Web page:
When Darkness Falls
Horror games have been quite the rage recently as it’s rather emphasized on the experience and thrill of the game rather than actual skills. You’re not facing a horde of enemies, nor destroying terrorism – this is about the ride and how you get from point a to point b without well… quitting the game. Many horror games follow the simple rule and layout: put scares here and here and wait till the player triggers it. While still scary to an extent, the path is linear and offers no boundaries for re-playability. This is how Daylight changes up the genre, adding a procedural layout so no two games are the same. Talk about unpredictability.
Daylight throws players into the shoes of protagonist Sarah, whom regains consciousness in an abandoned hospital. With no clue of how she got there, players must rely on her smart-phone to discover and escape the secrets of the hospital and beyond. I would like to discuss more about the story but being as short as it is, I don’t think I can explain much more without going into spoilers.
Game-play is rather similar to previous ‘survival-horror’ games as players don’t have access to any weapons, instead using tools to fend off monsters in the game. Each level, the player is tasked to find notes or ‘remnants’ hidden around the map. After a certain amount of ‘remnants’ collected, players must find a Vigil within the level to progress to the next chapter. Finding ‘remnants’ also help shape the story’s progression which is molded together through these notes. It’s pretty much vital to read these remnants or you’ll find yourself confused at what happened in the end.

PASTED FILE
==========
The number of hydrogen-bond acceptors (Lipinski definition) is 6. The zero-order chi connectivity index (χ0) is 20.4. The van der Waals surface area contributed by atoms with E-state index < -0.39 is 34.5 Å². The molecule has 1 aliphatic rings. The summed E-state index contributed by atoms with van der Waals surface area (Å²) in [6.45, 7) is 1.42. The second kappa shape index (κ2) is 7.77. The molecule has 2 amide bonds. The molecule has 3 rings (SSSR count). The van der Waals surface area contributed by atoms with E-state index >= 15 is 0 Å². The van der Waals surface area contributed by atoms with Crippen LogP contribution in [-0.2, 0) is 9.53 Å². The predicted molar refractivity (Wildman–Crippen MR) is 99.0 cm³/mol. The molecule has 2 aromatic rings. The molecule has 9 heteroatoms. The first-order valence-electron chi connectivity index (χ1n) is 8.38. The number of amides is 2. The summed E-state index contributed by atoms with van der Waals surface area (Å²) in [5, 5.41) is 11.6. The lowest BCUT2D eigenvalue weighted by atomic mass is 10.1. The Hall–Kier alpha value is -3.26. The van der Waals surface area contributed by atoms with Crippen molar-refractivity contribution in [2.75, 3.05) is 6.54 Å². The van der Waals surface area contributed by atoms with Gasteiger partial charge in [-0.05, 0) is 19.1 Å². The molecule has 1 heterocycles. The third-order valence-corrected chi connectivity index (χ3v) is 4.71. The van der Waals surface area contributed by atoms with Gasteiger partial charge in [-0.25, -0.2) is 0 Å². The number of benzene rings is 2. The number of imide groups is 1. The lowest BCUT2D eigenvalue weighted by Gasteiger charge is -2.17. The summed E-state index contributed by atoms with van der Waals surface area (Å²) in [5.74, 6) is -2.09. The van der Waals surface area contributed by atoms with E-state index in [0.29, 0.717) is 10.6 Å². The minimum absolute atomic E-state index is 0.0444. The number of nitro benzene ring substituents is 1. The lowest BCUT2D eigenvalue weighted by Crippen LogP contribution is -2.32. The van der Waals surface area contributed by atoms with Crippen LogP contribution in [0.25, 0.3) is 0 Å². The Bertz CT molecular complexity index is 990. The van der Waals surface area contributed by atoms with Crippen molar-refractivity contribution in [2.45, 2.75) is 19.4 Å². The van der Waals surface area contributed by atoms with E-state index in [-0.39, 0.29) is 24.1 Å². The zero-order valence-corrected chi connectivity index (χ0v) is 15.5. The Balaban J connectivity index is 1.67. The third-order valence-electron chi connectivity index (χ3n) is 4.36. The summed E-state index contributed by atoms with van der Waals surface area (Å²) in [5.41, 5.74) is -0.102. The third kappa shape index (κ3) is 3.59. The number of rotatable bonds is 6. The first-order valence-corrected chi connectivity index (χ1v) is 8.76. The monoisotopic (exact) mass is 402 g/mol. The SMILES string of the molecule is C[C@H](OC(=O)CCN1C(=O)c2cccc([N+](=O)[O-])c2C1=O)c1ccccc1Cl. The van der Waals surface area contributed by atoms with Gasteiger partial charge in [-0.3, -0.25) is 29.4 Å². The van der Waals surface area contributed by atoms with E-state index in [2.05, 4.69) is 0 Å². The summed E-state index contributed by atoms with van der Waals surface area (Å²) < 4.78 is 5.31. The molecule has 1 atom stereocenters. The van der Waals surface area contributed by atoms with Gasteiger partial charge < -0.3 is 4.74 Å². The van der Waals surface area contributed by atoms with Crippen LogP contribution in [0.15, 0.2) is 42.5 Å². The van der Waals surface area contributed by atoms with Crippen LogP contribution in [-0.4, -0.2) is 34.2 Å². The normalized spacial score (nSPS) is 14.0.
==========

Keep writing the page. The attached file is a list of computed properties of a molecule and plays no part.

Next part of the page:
The more you progress into Daylight, the more unstable the monsters or ghosts get and you’ll have two options to defend against them. One of them is by using a collected flare that deters the enemies away from you and the other one is to basically run. Flares are limited and finding them as you progress is vital. You can die in Daylight, so you better have that extra flare handy… also make sure you check behind you all the time.
While the game is not long, the procedural generating levels help replaybility – if you’re keen that is. In my review phase, I played the first level about three times to see how much the game changes and every single walk-through had a completely unique path. While the obvious Point A to Point B is still present for the sake of having a narrative, the level between the points are pretty much random. My first playthrough saw a standard set corridors with a few rooms to explore. The second playthrough saw weird bathrooms and more intersections generated while the last added stairs and a basement. Yes, a basement, as if things weren’t scary enough.
The procedural setup is great for an unpredictable layout where most games offer only a linear path that scares you at the same point all the time, Daylight offers a completely unique level with random scares that will leave you unsuspecting every time.
Daylight focuses a lot on presentation with both visuals and sound providing an immersive atmosphere which the player will seemlessly lose themselves in. Being one of the first games to support the new Unreal Engine 4, Daylight was able to create some incredible lighting settings, shifting the tone from scary to… “I don’t want to walk through here”.
As short as roller-coaster rides are, they provide the most gut wrenching “oh my” thrills you can throw your money at. Daylight is similar but it takes that concept further throwing you into a different ride every time. If the base game was longer with more variant in enemies, Daylight could be more and I would have rated it higher but for what it’s worth, it was great ride.
Developer: Zombie Studios
Platforms: PS4 (Reviewed), PC